Hosting is where your website lives, where the files are kept that make your website a tangible thing. A host runs both shared server space and dedicated server space, but most bloggers and small businesses utilize shared server space. Think of the shared server space like an apartment building. You're renting an apartment in a building and all the furniture in the apartment are your files, graphics, blog posts, etc.
Most of you know this one. A domain name is how people get to your website. So, using the apartment analogy, a domain name is the number on the door of your apartment. There are other domains in that apartment building, but http://www.yourdomainname.com is the one that goes JUST to your apartment. If you live in apartment #3, http://www.apartment3.com is your domain name. You register your domain name through a registrar.
Now, this is where it can get a little confusing, especially for those new to the wonders of the internet: A host can also be a registrar that offers domain names, so you may have a host that is a one-stop shop: hosting and domain in one. You pay to one place, the end. But many people register their domain name with a separate registrar and then assign that domain name through the registrar to the host, where your website files live. So that means you need to maintain two accounts: your domain name through the registrar (renewals, etc.) and your website through the host (where your website files live).
If one or both of these things lapse, either in non-renewal or lack of payment, your website will be unreachable. If left offline long enough, one or both will be deleted (website files) or released into the wild for someone else to purchase (domain names).
With me so far?
Our usual policy is that it's up to the client to maintain backups on their websites and encourage you to do weekly or, at the very least, monthly backups of your website files and database. We do often, especially for Wordpress clients, install a plugin that automatically sends us weekly updates of a client's database just in case and we do keep a backup of the client's themes and files post initial site-launch, but if the client has added any content/photos/plugins since we launched the site, we would not have a backup of that unless the client hired us specifically to do maintenance on their site regularly. Most clients do not choose to do this, though we really recommend it if the're not comfortable backing up their own files.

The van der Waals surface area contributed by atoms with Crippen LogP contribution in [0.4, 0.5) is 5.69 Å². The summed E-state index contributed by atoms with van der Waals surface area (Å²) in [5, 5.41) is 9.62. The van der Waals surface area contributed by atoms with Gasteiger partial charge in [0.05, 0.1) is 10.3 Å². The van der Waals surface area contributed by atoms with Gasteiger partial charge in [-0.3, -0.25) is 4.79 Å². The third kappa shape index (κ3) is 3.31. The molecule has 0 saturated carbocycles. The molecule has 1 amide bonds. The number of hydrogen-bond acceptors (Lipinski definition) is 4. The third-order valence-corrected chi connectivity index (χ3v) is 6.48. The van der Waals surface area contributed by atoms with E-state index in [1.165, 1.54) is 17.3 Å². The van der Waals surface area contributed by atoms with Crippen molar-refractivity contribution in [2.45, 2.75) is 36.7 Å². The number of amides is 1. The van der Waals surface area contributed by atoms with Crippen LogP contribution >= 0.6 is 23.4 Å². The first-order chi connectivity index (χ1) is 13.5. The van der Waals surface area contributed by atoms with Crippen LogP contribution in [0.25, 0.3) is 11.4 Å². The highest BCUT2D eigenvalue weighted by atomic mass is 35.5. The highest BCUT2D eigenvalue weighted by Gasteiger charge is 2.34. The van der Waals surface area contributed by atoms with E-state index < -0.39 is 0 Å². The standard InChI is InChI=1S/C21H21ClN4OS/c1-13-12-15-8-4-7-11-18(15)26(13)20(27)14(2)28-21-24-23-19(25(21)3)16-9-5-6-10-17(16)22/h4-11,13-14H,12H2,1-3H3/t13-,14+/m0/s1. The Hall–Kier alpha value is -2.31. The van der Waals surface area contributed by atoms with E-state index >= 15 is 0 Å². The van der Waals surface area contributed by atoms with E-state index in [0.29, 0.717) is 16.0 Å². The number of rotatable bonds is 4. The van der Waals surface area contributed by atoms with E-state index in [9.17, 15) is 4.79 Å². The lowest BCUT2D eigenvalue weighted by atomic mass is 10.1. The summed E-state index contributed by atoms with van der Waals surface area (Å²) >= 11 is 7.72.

As mentioned above, do regular backups. REGULAR BACKUPS. Let me say it again -- regular. backups. This means once a week or once a month, you access your files via FTP and download everything to a secure location on your computer or an external hard drive. Also, running a back-up of your database is recommended. This can be scary for clients because the database is usually where all the content lives, so if you delete that, the sky will fall and the earth will shake and you'll probably tinkle and cry a little.
You think I'm kidding.
But most hosts offer weekly backups of databases and files that are simple for you to download in a tidy zipped file. No muss, no fuss. If you have any questions or concerns about this, contact your host and ask how do I download weekly backups of my files and database? They can usually point the way. If they can't, please feel free to drop us an email and we'll be happy to help direct you. Of course, you're always welcome to hire us to do maintenance.
Stay on top of your renewables and make sure your credit cards and contact info on file with your host and registrar are always current. Many times, a registar or host will email you or even snail-mail you -- in fact, they'll usually do it a lot -- reminding you that your credit card is about to expire or your domain name is up for renewal. If you don't have automatic renewal on your domain name and you forget or move and the reminders get lost in the mail or sent to spam, your domain name will lapse and within 72 days, your domain name goes back into the open market for someone else to purchase. You might think that someone won't want http://mamagoatssuperfantastichoofsoftner.com but, once a domain name has been purchased and used, it becomes valuable to someone, even if that someone is just a squatter looking to make a buck off your forgetfulness. So check your domains regularly, check your hosting regularly, and note addresses, expiration dates and credit card info.